[Read] ➪ Foxes Unearthed: A Story of Love and Loathing in Modern Britain By Lucy Jones – Transportjobsite.co.uk

10 thoughts on “Foxes Unearthed: A Story of Love and Loathing in Modern Britain

  1. says:

    I am not sure just how many foxes there are where I am living, but I see them darting across the roads at night, caught by the headlights of the car There was even one brazen fox walking up the middle of the road at midnight once These fleeting glimpses of our largest predator left in the UK are for me quite special, but for others, this animal is considered a nasty pest and is something to be vilified In this interesting account of our tempestuous relationship with the fox Consider and cunning and crafty animal by most, Lucy Jones has delved into the folklore, fiction and her own family history and met with those that love and hate these intelligent creatures This bang up to date account of foxes goes some way to demonstrating our complex relationship with the natural world too To get a better understanding of the different perspectives, she joins a hunt and a later with the saboteurs of a following a hunt to get a better perspective as to how people feel about this animal and explores the issues that polarised people on the heated public debate on this subject.Jones has written this book about vulpes vulpes with a considered and measured approach You know whose side she is on, but she is prepared to talk about with people from each perspective and hear their views as well as taking the time to look at the evidence based on the facts and not the scaremongering from the press Worth reading for anyone interested in the most recognisable of our wild creatures.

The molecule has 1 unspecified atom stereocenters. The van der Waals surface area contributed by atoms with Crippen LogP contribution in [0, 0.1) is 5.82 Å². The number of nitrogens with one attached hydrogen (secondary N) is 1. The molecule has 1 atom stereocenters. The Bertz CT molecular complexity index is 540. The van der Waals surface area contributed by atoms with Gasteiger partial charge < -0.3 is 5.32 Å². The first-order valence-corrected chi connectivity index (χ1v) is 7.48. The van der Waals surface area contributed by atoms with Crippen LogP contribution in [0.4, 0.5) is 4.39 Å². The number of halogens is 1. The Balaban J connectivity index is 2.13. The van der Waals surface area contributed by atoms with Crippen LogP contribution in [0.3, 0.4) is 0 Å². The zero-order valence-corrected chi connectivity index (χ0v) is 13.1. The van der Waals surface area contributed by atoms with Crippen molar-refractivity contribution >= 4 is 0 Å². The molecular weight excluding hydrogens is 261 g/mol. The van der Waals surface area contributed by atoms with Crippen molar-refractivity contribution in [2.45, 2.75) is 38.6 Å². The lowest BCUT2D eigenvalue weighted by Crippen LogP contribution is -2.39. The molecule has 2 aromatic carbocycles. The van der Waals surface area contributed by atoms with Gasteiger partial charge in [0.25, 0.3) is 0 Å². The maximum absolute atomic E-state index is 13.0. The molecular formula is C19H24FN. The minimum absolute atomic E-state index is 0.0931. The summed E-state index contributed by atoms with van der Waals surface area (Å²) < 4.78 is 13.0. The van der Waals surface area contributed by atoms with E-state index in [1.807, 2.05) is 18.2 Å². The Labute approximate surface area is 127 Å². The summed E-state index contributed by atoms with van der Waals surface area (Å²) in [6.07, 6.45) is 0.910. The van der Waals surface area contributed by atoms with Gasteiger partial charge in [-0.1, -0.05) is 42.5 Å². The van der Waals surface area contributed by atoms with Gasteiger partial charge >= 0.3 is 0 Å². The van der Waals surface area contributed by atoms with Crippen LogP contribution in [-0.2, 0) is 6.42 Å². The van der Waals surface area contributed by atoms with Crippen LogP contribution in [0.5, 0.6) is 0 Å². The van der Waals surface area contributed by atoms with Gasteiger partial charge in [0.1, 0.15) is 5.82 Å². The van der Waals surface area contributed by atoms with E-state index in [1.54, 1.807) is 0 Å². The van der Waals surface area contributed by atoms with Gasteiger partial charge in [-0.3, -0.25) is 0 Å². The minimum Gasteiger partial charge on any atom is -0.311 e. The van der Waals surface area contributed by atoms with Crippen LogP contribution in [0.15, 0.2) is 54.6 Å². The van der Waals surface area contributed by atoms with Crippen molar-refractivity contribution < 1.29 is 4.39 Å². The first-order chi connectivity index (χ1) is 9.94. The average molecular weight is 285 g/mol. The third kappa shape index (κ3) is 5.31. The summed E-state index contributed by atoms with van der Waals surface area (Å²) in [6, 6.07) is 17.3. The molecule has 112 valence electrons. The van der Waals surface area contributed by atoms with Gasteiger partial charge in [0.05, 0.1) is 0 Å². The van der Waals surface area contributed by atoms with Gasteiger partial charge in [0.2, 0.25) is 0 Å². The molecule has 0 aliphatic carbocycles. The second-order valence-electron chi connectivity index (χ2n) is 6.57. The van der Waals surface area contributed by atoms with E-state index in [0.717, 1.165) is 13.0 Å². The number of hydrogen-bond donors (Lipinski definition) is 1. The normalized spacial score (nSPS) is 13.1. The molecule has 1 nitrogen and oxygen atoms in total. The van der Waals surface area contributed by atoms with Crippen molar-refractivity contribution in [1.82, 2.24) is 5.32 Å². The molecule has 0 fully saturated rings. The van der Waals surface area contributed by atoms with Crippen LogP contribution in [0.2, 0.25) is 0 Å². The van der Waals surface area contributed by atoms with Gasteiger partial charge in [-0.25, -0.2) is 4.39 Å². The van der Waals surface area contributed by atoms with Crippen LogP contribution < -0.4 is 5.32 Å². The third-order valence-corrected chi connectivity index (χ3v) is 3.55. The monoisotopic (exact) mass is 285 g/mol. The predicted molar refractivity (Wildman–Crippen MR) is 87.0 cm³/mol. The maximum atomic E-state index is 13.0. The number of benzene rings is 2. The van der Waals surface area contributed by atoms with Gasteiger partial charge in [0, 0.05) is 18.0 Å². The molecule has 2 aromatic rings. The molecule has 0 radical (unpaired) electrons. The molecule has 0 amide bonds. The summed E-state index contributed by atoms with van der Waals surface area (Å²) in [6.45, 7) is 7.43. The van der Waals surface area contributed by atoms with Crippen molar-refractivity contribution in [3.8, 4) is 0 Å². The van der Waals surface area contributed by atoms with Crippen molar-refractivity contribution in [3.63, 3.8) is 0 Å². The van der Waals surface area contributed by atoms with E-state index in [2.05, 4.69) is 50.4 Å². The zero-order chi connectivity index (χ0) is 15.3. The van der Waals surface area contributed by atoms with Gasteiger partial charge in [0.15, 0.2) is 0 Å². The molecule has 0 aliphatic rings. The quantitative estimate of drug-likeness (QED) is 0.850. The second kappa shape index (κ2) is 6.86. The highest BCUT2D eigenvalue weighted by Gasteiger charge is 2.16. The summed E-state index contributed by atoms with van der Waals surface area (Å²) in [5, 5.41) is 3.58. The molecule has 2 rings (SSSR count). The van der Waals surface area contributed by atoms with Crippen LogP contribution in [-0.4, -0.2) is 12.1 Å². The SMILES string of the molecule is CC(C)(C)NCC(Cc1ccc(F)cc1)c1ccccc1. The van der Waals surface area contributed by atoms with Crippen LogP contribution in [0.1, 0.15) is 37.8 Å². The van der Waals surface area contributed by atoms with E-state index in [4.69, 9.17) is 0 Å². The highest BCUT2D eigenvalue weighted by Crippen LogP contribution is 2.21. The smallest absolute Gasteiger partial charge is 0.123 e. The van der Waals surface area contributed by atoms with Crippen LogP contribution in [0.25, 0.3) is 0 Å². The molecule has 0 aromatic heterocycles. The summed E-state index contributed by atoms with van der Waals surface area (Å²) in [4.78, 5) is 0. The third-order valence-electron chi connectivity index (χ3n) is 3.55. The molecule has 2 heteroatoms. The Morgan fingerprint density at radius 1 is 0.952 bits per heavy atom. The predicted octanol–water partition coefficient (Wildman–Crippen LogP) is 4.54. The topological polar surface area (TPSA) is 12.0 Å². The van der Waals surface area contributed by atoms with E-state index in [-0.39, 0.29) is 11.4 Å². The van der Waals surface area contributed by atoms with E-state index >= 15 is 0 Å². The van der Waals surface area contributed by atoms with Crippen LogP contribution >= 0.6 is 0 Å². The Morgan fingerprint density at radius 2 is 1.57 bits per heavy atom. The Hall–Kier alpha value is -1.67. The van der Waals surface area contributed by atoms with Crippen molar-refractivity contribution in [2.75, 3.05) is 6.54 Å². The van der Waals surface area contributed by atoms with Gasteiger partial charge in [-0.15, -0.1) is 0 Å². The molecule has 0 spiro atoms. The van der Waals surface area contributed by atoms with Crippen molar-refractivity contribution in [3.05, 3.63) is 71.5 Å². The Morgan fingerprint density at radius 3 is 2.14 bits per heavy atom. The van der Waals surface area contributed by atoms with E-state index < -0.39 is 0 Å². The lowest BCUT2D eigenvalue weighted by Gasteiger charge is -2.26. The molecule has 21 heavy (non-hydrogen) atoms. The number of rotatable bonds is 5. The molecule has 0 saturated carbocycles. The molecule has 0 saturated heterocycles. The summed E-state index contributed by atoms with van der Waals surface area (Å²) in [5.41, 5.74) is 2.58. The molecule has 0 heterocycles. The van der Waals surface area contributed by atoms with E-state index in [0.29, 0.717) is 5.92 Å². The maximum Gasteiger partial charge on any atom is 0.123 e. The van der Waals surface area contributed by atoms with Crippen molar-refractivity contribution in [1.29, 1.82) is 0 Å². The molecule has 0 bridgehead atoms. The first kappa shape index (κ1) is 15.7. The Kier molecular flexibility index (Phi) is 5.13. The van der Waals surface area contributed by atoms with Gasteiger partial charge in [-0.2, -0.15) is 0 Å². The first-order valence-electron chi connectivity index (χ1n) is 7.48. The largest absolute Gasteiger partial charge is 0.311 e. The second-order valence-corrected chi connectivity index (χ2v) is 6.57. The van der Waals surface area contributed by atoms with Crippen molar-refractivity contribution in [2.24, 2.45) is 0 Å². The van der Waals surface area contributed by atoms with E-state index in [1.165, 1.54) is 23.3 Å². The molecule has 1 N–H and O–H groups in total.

2. says: